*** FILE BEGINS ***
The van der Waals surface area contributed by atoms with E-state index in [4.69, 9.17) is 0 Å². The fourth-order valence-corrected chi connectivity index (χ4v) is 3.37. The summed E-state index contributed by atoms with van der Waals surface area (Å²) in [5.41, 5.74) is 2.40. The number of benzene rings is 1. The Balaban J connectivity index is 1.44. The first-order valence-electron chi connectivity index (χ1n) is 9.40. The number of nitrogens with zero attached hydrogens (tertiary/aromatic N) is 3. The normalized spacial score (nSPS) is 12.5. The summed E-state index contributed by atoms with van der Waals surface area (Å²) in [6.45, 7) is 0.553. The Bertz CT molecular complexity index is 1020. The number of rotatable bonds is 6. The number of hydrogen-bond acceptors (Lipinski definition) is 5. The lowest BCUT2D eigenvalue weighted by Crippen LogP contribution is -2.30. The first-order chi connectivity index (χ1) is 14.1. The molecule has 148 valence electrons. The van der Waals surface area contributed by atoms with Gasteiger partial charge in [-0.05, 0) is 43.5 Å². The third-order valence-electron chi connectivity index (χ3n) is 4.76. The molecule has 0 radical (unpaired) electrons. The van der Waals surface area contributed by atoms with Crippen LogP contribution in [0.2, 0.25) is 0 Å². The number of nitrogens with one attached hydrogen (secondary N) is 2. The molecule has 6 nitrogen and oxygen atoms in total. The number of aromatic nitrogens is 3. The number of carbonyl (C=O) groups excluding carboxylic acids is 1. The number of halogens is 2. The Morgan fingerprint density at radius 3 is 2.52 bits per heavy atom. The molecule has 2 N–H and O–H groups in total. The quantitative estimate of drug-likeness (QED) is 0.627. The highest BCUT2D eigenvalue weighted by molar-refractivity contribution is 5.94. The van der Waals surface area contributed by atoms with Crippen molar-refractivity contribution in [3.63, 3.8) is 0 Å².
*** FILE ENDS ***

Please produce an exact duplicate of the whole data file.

The van der Waals surface area contributed by atoms with E-state index in [4.69, 9.17) is 0 Å². The fourth-order valence-corrected chi connectivity index (χ4v) is 3.37. The summed E-state index contributed by atoms with van der Waals surface area (Å²) in [5.41, 5.74) is 2.40. The number of benzene rings is 1. The Balaban J connectivity index is 1.44. The first-order valence-electron chi connectivity index (χ1n) is 9.40. The number of nitrogens with zero attached hydrogens (tertiary/aromatic N) is 3. The normalized spacial score (nSPS) is 12.5. The summed E-state index contributed by atoms with van der Waals surface area (Å²) in [6.45, 7) is 0.553. The Bertz CT molecular complexity index is 1020. The number of rotatable bonds is 6. The number of hydrogen-bond acceptors (Lipinski definition) is 5. The lowest BCUT2D eigenvalue weighted by Crippen LogP contribution is -2.30. The first-order chi connectivity index (χ1) is 14.1. The molecule has 148 valence electrons. The van der Waals surface area contributed by atoms with Gasteiger partial charge in [-0.05, 0) is 43.5 Å². The third-order valence-electron chi connectivity index (χ3n) is 4.76. The molecule has 0 radical (unpaired) electrons. The van der Waals surface area contributed by atoms with Crippen LogP contribution in [0.2, 0.25) is 0 Å². The number of nitrogens with one attached hydrogen (secondary N) is 2. The molecule has 6 nitrogen and oxygen atoms in total. The number of aromatic nitrogens is 3. The number of carbonyl (C=O) groups excluding carboxylic acids is 1. The number of halogens is 2. The Morgan fingerprint density at radius 3 is 2.52 bits per heavy atom. The molecule has 2 N–H and O–H groups in total. The quantitative estimate of drug-likeness (QED) is 0.627. The highest BCUT2D eigenvalue weighted by molar-refractivity contribution is 5.94. The van der Waals surface area contributed by atoms with Crippen molar-refractivity contribution in [3.63, 3.8) is 0 Å².